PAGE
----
#12

What is the cost of collision? We have 2 2003 vehicles, and it adds $100 a year with a $500 deductible. Figured I could spring 8 or 9 bucks a month. I am not sure what it will get me if something happens, focusing on bigger issues.


#13

On an older car, it pays to check the KBB value. If you have enough funds to replace the car, it may make sense to drop the collision. If really totaled, the insurance company will only pay the KBB value. Without collision, there is a salvage value for the car. One can sometimes declare the loss on income taxes.
Also, an old car may be made serviceable with parts from a salvage yard. I see a lot of older cars with a door, fender or some other body part a different color than the rest of the car. I’ve never known mismatched body parts to affect the gas mileage.


#14

The reality is that even if you have full coverage, if the car is total loss and it is not your fault, your insurance will write you a check for $1K (or less depending how many months from today the accident happens) and would probably not even pursue the other insurance because it is going to cost them more in time & lawyer fees.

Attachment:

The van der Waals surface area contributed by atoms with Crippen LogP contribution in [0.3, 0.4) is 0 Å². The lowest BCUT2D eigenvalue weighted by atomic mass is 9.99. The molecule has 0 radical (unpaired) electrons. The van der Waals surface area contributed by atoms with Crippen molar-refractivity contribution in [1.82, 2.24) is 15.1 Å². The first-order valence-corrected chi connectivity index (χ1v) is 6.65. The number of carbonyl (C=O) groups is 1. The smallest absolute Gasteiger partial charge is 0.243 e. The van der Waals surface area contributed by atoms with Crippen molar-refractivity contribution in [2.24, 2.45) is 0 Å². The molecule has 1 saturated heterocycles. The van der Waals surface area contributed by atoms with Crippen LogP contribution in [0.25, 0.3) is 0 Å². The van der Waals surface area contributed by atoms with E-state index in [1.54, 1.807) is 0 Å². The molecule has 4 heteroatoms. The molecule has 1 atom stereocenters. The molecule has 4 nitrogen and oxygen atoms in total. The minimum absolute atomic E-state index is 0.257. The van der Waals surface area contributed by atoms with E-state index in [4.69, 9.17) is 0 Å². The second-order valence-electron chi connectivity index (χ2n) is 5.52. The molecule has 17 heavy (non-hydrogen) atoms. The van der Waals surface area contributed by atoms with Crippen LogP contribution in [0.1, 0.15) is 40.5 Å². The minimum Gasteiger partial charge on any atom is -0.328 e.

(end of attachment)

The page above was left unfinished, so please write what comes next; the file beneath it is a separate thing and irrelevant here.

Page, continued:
So all you get for having full coverage is $1K at best. They will be very quick to declare your car a total loss, probably even a bumper would make is a total loss.
How much more would you have to pay to have full coverage? Can you put that money in a piggy bag and call it a day and live with the potential consequences?


#15
if the car is total loss and it is not your fault, your insurance will write you a check for $1K

If it’s the other persons fault and you go through YOUR insurance coverage…then you’ll get the $1k MINUS your deductible. Which in my case is $500.


#16